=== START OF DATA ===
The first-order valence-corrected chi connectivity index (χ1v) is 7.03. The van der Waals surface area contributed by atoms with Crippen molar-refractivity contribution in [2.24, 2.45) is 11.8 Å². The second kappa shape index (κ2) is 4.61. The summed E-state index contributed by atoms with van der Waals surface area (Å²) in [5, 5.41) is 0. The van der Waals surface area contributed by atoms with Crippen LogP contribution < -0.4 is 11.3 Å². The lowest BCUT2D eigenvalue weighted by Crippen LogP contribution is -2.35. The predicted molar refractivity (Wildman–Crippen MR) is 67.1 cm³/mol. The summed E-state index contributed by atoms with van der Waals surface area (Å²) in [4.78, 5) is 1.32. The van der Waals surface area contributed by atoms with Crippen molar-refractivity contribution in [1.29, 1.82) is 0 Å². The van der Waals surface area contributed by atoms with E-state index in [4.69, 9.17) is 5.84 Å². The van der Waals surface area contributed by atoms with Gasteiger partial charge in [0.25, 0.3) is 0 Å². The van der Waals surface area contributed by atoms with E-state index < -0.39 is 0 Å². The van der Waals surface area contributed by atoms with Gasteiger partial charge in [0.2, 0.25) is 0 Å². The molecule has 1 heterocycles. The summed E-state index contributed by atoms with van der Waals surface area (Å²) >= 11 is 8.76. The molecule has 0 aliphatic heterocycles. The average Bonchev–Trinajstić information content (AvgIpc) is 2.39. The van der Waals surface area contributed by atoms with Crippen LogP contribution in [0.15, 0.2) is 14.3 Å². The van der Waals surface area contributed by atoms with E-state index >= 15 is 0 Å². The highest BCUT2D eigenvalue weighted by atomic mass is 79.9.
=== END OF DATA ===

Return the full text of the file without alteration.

The first-order valence-corrected chi connectivity index (χ1v) is 7.03. The van der Waals surface area contributed by atoms with Crippen molar-refractivity contribution in [2.24, 2.45) is 11.8 Å². The second kappa shape index (κ2) is 4.61. The summed E-state index contributed by atoms with van der Waals surface area (Å²) in [5, 5.41) is 0. The van der Waals surface area contributed by atoms with Crippen LogP contribution < -0.4 is 11.3 Å². The lowest BCUT2D eigenvalue weighted by Crippen LogP contribution is -2.35. The predicted molar refractivity (Wildman–Crippen MR) is 67.1 cm³/mol. The summed E-state index contributed by atoms with van der Waals surface area (Å²) in [4.78, 5) is 1.32. The van der Waals surface area contributed by atoms with Crippen molar-refractivity contribution in [1.29, 1.82) is 0 Å². The van der Waals surface area contributed by atoms with E-state index in [4.69, 9.17) is 5.84 Å². The van der Waals surface area contributed by atoms with Gasteiger partial charge in [0.25, 0.3) is 0 Å². The van der Waals surface area contributed by atoms with E-state index < -0.39 is 0 Å². The van der Waals surface area contributed by atoms with Gasteiger partial charge in [0.2, 0.25) is 0 Å². The molecule has 1 heterocycles. The summed E-state index contributed by atoms with van der Waals surface area (Å²) >= 11 is 8.76. The molecule has 0 aliphatic heterocycles. The average Bonchev–Trinajstić information content (AvgIpc) is 2.39. The van der Waals surface area contributed by atoms with Crippen LogP contribution in [0.15, 0.2) is 14.3 Å². The van der Waals surface area contributed by atoms with E-state index >= 15 is 0 Å². The highest BCUT2D eigenvalue weighted by atomic mass is 79.9.